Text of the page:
The only Internet trick that could save everything| Trending Viral hub

The impact on the public sphere has been, to say the least, substantial. By eliminating so much liability, Section 230 imposed a certain type of business plan on prominence, one based not on information uniquely available from a given service, but on the paid arbitrage of access and influence. Thus, we end up with the misleadingly named “advertising” business model, and an entire society mired in a 24/7 competition for attention. A polarized social media ecosystem. Recommendation algorithms that mediate content and optimize participation. We’ve learned that humans are more engaged, at least from an algorithm’s point of view, with quick emotions related to fight-or-flight responses and other high-risk interactions. By allowing the privatization of the public square, Section 230 has inadvertently made deliberation impossible among citizens who are supposed to be equal before the law. Perverse incentives promote moody speech, which effectively suppresses thoughtful speech.

And then there is the economic imbalance. Internet platforms that rely on Section 230 tend to collect personal data for their commercial purposes without adequate compensation. Even when data should be protected or prohibited by copyright or some other method, Section 230 often effectively imposes liability on the infringed party by requiring takedown notices. That change in the order of liability-related events is comparable to the difference between opt-in and opt-out in privacy. It may seem like a technicality, but it’s actually a huge difference that causes substantial damage. For example, workers in information-related industries, such as local news, have seen sharp declines in their economic success and prestige. Section 230 makes a world of data dignity functionally impossible.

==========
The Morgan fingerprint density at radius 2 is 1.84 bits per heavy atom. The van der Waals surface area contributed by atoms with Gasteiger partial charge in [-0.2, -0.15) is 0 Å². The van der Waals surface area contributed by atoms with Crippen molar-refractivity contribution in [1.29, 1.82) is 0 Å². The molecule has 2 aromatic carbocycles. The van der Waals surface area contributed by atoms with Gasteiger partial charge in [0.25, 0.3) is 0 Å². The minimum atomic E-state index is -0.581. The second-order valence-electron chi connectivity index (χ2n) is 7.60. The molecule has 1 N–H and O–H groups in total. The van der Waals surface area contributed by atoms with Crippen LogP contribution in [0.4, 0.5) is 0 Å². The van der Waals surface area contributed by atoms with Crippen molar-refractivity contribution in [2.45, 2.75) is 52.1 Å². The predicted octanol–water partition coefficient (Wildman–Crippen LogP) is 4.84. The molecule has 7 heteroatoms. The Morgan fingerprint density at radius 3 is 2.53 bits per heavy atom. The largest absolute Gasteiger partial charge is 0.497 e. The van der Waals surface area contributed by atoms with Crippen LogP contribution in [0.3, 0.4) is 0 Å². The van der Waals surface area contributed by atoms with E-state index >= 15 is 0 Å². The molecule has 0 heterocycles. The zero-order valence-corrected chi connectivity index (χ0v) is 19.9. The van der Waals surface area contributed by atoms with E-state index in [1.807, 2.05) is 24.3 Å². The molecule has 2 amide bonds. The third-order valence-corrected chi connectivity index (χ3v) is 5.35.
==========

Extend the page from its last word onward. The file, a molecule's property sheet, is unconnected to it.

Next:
To date, content moderation has too often been subject to seeking attention and engagement, regularly ignoring established corporate terms of service. Rules are often modified to maximize engagement through inflammation, which can mean harming personal and social well-being. The excuse is that this is not censorship, but is it really not? Arbitrary rules, doxing practices, and cancel culture have led to something that is difficult for sober, well-intentioned people to distinguish from censorship. At the same time, amplifying incendiary free speech for bad actors encourages rule by the masses. All of this takes place under the liability shield of Section 230, which effectively gives tech companies carte blanche for a short-sighted version of selfish behavior. Disdain for these companies (who found a way to be more than operators and yet not publishers) is the only thing everyone in America seems to agree on now.

Negotiate an acquaintance because the unknown is always terrifying, especially for those who have the most to lose. Since at least some of the network effects of Section 230 were anticipated from its inception, it should have had a sunset clause. It did not. Rather than focusing exclusively on the disruption that removing 26 words would cause, it is useful to consider the possible positive effects. When we imagine a world after 230, we discover something surprising: a world of hope and renewal worth inhabiting.

In a sense, it is already happening. Some companies are taking steps on their own, right now, toward a post-230 future. YouTube, for example, is diligently creating alternative revenue streams to advertising, and top creators have more options to make money. Taken together, these voluntary movements suggest a different self-concept, more akin to that of an editor. YouTube, it seems, is ready for the post-230 era. (On the other hand, a company like X, which leans heavily toward 230, has been destroying its value with astonishing speed.) Additionally, there have always been exceptions to Section 230. For example, if someone enters private information, there are laws to protect them in some cases. That means that dating websites, for example, have the option of charging fees rather than relying on a 230-style business model. The existence of these exceptions suggests that more examples would appear in a post-230 world.

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